Lets think about “Repeatable Reads” level for a second. Doesn't it look a bit weird? Transactions see a consistent view of the data that already exists, but new data just sort of shows up there. Why have a separate level just for this situation? The reason it exists is because when transaction isolation levels were introduced to SQL 92 standard, “repeatable reads” was the best level of isolation that many DBs could practically support.

These DBs implemented transaction isolation via shared locks. So when we did select * from accounts for the first time in a transaction, it took a lock on the rows we read. This doesn't block readers, but it blocked writers and delayed all updates until the transaction committed. This guaranteed that the data won't change while my transaction executes and the second time the same query ran, it will get the same values. Of course, you can't lock rows that don't exist yet. Therefore new rows will still show up. Leading to phantom reads.

As you can imagine, 30 years later, databases got better. Multi-version concurrency control, MVCC, became widespread and the most common implementation of transaction isolation in relational databases. Including Postgres. MVCC doesn't lock rows. What it does instead is keep multiple versions of each row (hence the name), and use those versions to isolate transactions. We'll discuss Postgres's MVCC implementation and how it impacted the isolation levels in the next section.

New anomalies were discovered

OK, so some of the isolation levels don't make sense any more, but at least we have Serializable which is defined as a logical ideal, and not based on implementation concerns. And if we run our DB in Serializable level, anomalies can't happen. Right?

Meme with dialog. "We use transaction isolation serializable, so anomalies won't happen, right? right?”

It turned out that defining a perfect state and then defining some states where certain anomalies can happen has this fundamental problem: There may be anomalies you didn't think of. So, only three years after the SQL92 standard came out, a very impressive team of researchers published A Critique of ANSI SQL Isolation Levels (1995). The paper introduced a whole collection of anomalies that weren't specified in the standard, and therefore were technically allowed at the Serializable level.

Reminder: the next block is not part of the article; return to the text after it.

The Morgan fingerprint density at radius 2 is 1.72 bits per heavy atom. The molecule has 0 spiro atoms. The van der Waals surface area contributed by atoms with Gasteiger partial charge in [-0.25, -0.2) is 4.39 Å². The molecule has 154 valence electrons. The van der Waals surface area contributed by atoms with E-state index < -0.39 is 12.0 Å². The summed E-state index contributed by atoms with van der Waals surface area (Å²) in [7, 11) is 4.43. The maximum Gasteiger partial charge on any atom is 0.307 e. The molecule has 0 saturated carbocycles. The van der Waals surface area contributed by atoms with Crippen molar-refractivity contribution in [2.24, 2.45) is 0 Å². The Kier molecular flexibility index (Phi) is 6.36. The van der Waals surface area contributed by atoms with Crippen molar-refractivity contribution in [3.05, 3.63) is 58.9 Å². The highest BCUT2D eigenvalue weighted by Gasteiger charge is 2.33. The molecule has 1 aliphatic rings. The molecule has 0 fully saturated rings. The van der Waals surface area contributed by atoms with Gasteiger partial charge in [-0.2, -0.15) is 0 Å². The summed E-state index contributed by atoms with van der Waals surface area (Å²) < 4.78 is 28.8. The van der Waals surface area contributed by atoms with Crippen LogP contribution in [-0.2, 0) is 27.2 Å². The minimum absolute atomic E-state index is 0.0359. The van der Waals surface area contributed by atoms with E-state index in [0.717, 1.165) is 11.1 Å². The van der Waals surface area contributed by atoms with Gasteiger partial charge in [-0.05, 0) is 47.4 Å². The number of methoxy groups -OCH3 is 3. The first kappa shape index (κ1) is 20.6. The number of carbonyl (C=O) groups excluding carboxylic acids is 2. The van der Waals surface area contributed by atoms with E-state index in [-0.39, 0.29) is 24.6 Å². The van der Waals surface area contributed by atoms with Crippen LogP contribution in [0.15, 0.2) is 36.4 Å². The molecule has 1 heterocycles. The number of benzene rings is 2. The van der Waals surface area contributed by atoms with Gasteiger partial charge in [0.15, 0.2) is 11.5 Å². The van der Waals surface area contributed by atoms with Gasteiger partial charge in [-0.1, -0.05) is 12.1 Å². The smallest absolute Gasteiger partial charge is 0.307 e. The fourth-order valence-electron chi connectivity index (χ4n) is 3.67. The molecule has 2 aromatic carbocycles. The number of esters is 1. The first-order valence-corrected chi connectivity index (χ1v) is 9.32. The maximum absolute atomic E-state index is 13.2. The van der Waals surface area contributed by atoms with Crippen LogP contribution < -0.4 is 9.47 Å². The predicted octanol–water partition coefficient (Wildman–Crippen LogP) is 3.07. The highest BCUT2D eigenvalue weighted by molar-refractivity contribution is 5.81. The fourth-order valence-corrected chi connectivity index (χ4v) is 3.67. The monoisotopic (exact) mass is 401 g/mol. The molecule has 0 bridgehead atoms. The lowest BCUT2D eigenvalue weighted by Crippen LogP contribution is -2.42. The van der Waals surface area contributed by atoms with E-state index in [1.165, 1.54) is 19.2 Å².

The result of the paper is an extension of the SQL92 isolation levels and anomalies with a lot more anomalies: Lost updates, dirty writes, write skews, read skews, fuzzy reads. And new isolation levels that handle these scenarios.

Table with isolation levels and anomalies from A Critique of ANSI SQL Isolation Levels (1995)

This paper, coming out after many relational databases implemented SQL92 isolation levels, led to the rather confusing state of things that we have to this day. Different databases support different isolation levels, and the same isolation level can mean different things in different databases.

Isolation levels in Postgres

Postgres handles the new anomalies without adding additional levels. It documented its behavior using the standard table with few notes:

Isolation LevelDirty ReadsNon-repeatable ReadsPhantom ReadsSerialization Anomalies
Read UncommittedAllowed, but not in PostgresPossiblePossiblePossible
Read CommittedNot PossiblePossiblePossiblePossible
Repeatable ReadsNot PossibleNot PossibleAllowed, but not in PostgresPossible
SerializableNot PossibleNot PossibleNot PossibleNot Possible

As you can see, Postgres “repeatable reads” is equivalent to the SQL92 “serializable”. In fact, the current “repeatable reads” behavior was the behavior of “serializable” in Postgres 9.1 and earlier. This level is also called Snapshot Isolation (SI) or even “serializable” in other databases.

Postgres's serializable (also known as Serializable Snapshot Isolation (SSI)) guarantees the “ideal” which is the emulation of serial execution of all committed transactions. It should be resilient to all known anomalies.

MVCC and isolation in Postgres

As we mentioned earlier, Postgres, like most modern databases, implements MVCC. In Postgres's MVCC implementation, when a transaction first writes to the database, it is assigned a sequence number called transaction ID or XID. When the transaction modifies rows, the original version of the row is preserved and a new version is added with this sequence number (you can see the current sequence if you run select txid_current();). Each transaction only sees the newest version of each row that is earlier than its transaction ID.